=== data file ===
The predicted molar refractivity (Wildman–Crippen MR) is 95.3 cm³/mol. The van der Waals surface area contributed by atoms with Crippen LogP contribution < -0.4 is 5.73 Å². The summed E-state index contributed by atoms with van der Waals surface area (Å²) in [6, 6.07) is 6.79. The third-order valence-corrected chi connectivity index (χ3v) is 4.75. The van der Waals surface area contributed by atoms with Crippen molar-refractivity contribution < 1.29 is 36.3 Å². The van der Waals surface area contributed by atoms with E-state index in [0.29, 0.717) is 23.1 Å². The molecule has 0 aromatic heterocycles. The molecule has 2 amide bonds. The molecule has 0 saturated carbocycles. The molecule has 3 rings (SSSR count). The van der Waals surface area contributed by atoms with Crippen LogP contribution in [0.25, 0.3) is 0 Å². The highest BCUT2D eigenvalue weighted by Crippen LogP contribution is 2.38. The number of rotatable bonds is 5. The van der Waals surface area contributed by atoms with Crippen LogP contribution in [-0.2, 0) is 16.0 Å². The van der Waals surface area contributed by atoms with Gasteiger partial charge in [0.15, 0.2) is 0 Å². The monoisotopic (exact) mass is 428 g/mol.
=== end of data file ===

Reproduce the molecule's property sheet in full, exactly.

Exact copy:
The predicted molar refractivity (Wildman–Crippen MR) is 95.3 cm³/mol. The van der Waals surface area contributed by atoms with Crippen LogP contribution < -0.4 is 5.73 Å². The summed E-state index contributed by atoms with van der Waals surface area (Å²) in [6, 6.07) is 6.79. The third-order valence-corrected chi connectivity index (χ3v) is 4.75. The van der Waals surface area contributed by atoms with Crippen molar-refractivity contribution < 1.29 is 36.3 Å². The van der Waals surface area contributed by atoms with E-state index in [0.29, 0.717) is 23.1 Å². The molecule has 0 aromatic heterocycles. The molecule has 2 amide bonds. The molecule has 0 saturated carbocycles. The molecule has 3 rings (SSSR count). The van der Waals surface area contributed by atoms with Crippen LogP contribution in [0.25, 0.3) is 0 Å². The highest BCUT2D eigenvalue weighted by Crippen LogP contribution is 2.38. The number of rotatable bonds is 5. The van der Waals surface area contributed by atoms with Crippen LogP contribution in [-0.2, 0) is 16.0 Å². The van der Waals surface area contributed by atoms with Gasteiger partial charge in [0.15, 0.2) is 0 Å². The monoisotopic (exact) mass is 428 g/mol.